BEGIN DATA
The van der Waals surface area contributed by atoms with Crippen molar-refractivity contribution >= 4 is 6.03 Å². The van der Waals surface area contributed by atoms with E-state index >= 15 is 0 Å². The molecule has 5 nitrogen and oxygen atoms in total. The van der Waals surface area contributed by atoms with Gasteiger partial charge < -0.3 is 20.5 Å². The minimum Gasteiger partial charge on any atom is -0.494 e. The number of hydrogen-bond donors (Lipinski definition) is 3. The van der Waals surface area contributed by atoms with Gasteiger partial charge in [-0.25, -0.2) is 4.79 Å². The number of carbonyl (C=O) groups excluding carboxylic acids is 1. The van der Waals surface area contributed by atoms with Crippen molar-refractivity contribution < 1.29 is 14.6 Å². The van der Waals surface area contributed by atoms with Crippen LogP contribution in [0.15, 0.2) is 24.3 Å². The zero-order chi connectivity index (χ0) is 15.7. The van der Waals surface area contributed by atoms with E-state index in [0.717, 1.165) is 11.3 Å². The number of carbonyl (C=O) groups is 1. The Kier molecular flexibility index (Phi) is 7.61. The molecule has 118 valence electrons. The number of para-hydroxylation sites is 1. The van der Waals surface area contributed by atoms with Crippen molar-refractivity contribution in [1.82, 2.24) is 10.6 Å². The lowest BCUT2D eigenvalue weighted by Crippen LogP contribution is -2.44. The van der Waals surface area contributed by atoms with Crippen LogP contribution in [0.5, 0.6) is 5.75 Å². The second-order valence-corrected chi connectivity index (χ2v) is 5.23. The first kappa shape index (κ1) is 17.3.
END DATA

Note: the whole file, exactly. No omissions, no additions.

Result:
The van der Waals surface area contributed by atoms with Crippen molar-refractivity contribution >= 4 is 6.03 Å². The van der Waals surface area contributed by atoms with E-state index >= 15 is 0 Å². The molecule has 5 nitrogen and oxygen atoms in total. The van der Waals surface area contributed by atoms with Gasteiger partial charge < -0.3 is 20.5 Å². The minimum Gasteiger partial charge on any atom is -0.494 e. The number of hydrogen-bond donors (Lipinski definition) is 3. The van der Waals surface area contributed by atoms with Gasteiger partial charge in [-0.25, -0.2) is 4.79 Å². The number of carbonyl (C=O) groups excluding carboxylic acids is 1. The van der Waals surface area contributed by atoms with Crippen molar-refractivity contribution < 1.29 is 14.6 Å². The van der Waals surface area contributed by atoms with Crippen LogP contribution in [0.15, 0.2) is 24.3 Å². The zero-order chi connectivity index (χ0) is 15.7. The van der Waals surface area contributed by atoms with E-state index in [0.717, 1.165) is 11.3 Å². The number of carbonyl (C=O) groups is 1. The Kier molecular flexibility index (Phi) is 7.61. The molecule has 118 valence electrons. The number of para-hydroxylation sites is 1. The van der Waals surface area contributed by atoms with Crippen molar-refractivity contribution in [1.82, 2.24) is 10.6 Å². The lowest BCUT2D eigenvalue weighted by Crippen LogP contribution is -2.44. The van der Waals surface area contributed by atoms with Crippen LogP contribution in [0.5, 0.6) is 5.75 Å². The second-order valence-corrected chi connectivity index (χ2v) is 5.23. The first kappa shape index (κ1) is 17.3.